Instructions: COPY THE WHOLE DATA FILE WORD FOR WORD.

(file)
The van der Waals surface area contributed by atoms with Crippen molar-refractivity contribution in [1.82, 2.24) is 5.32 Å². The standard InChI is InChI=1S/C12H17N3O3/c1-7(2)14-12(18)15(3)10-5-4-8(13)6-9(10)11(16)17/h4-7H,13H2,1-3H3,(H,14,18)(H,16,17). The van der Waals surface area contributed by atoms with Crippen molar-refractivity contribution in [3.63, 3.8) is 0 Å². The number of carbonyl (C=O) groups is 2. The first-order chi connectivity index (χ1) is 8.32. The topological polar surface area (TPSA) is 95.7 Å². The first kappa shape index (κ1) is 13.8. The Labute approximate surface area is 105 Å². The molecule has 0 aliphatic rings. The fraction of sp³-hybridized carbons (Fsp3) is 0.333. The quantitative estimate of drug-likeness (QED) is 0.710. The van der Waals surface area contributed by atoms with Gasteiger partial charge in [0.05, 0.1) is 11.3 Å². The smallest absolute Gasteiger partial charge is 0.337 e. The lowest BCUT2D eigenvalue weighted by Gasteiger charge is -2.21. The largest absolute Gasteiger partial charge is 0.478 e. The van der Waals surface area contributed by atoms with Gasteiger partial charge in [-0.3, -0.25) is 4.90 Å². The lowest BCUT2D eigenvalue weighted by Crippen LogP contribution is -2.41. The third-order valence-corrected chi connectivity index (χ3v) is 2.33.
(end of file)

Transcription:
The van der Waals surface area contributed by atoms with Crippen molar-refractivity contribution in [1.82, 2.24) is 5.32 Å². The standard InChI is InChI=1S/C12H17N3O3/c1-7(2)14-12(18)15(3)10-5-4-8(13)6-9(10)11(16)17/h4-7H,13H2,1-3H3,(H,14,18)(H,16,17). The van der Waals surface area contributed by atoms with Crippen molar-refractivity contribution in [3.63, 3.8) is 0 Å². The number of carbonyl (C=O) groups is 2. The first-order chi connectivity index (χ1) is 8.32. The topological polar surface area (TPSA) is 95.7 Å². The first kappa shape index (κ1) is 13.8. The Labute approximate surface area is 105 Å². The molecule has 0 aliphatic rings. The fraction of sp³-hybridized carbons (Fsp3) is 0.333. The quantitative estimate of drug-likeness (QED) is 0.710. The van der Waals surface area contributed by atoms with Gasteiger partial charge in [0.05, 0.1) is 11.3 Å². The smallest absolute Gasteiger partial charge is 0.337 e. The lowest BCUT2D eigenvalue weighted by Gasteiger charge is -2.21. The largest absolute Gasteiger partial charge is 0.478 e. The van der Waals surface area contributed by atoms with Gasteiger partial charge in [-0.3, -0.25) is 4.90 Å². The lowest BCUT2D eigenvalue weighted by Crippen LogP contribution is -2.41. The third-order valence-corrected chi connectivity index (χ3v) is 2.33.